We are so pleased that you are interested in marrying in St Martin's. It is always a great privilege for us to be involved with weddings. Please be assured that we are here to help in any way we can, not only before, but after you are married as well
Here you will find people who care deeply that your great day will be the beginning of a long and happy marriage. The priest, who will be marrying you, and officials at the church, will want to make sure that you understand the meaning of your wedding, so that you carry away with you a sense of peace and blessing.
The decision to marry is probably the most important step that two people will ever make. At St Martin’s we want to ensure not only that your wedding day runs smoothly and is as happy as can be, but also that you are prepared for the life that lies ahead.
Marriage is one of life's most important decision and is highly valued as a source for human flourishing and a force for good. The church believes that marriage is a gift to couples and their children and also to the wider family and community. One of the wonderful things about marrying in church is that you are able to make beautiful vows to each other.
The promises that you will make and the vows you will take are very far-reaching, so before your wedding we ask you to do some serious thinking about the commitment you are undertaking.
You will have an opportunity to talk through any particular issues and the service before the wedding with the priest who will marry you.
Marriage in Church
Of course marriage in church is a legal act and subject to some considerations.
If you live in the parish (Canterbury side of the railway!) you have the right to be married in St Peter's or St Martin's church. If you don't live in the parish but have connections with the parish, for example if one of you worship regularly here or are on the electoral role, or have at one time lived in the parish for 6 months, was baptised here or confirmed through the parish or one of your parents lived in the parish for 6 months during your life time, or worshipped regularly here, or a grandparent was married in the parish ... ( phew!) then you are welcome to be married here. Even if none of these conditions apply you may still be able to marry here, so do contact the vicar to talk your circumstances through. If you marry by banns they would normally be called on the first three Sundays in the month before your wedding. If either of you live outside the parish you are responsible for ensuring banns are read in your home church, and the certificate given to the vicar before the marriage can take place.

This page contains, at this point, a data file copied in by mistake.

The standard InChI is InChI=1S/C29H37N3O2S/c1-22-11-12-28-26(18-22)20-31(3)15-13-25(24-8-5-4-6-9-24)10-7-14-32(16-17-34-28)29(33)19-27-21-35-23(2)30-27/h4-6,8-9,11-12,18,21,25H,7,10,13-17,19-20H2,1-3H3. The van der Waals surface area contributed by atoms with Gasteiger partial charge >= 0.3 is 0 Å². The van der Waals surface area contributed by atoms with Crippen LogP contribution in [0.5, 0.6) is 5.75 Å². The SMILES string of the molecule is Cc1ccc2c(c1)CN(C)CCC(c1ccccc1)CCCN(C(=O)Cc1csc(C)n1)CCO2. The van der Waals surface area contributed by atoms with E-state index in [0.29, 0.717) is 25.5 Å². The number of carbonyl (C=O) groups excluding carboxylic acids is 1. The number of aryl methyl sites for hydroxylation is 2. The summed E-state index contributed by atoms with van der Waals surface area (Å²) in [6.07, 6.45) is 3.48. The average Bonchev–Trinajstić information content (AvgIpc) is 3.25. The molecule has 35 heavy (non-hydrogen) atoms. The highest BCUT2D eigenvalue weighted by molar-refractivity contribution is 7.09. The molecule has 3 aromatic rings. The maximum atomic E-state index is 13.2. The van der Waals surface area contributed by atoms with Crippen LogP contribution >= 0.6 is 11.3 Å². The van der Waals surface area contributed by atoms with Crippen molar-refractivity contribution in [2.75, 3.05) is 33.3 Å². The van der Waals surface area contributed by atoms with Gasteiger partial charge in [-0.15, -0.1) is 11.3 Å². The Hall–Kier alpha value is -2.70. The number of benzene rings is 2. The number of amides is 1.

Applications for a common or Archbishops licence may also be made under rare circumstances.
Please do ensure that you have discussed these issues with the vicar.
We are required to see evidence to verify your personal details and nationality. It is therefore helpful if you could bring your passports or driving license and a photocopy of each when you meet the priest.
In recognition that our Christian faith is founded upon Christ who forgives our failings and enables us to start again; the vicar is not in principle opposed to marrying divorcees in church. She will discuss your particular circumstances sensitively with you and together come to a decision. The original divorce absolute and a copy will always be needed.
The Meaning of Marriage
Marriage is a legal contract, whereby a man and a woman contract themselves to each other for life, but most of us see it as rather more than that. It is a declaration of our love and the desire to stand by that love in a public and open way.
Relationships develop and grow when we give time and attention to them. From the moment when you are able to admit and say ‘I love you’, from the time when that love was secret between you, it has grown into something that can’t be kept secret and which you want to share with others. So marriage is both a private and public occasion.
The wedding ceremony has some simple symbolism enshrined within it. A bride, where possible, is given away by her father – his last act as her sole protector, and something he will do with mixed emotions! The groom will have a supporter, his best man, who is someone to encourage and deal with all the last minute details.
When the vows are made each will take the other’s right hand, a kind of ceremonial handshake, sealing the words that are spoken. You will probably give and receive a ring or rings: it will probably be of gold, the most precious metal known to man; gold does not tarnish, neither we hope will these promises; a ring has not beginning and no end, it is eternal, like you love for each other, in which we catch a glimpse of God’s love for us.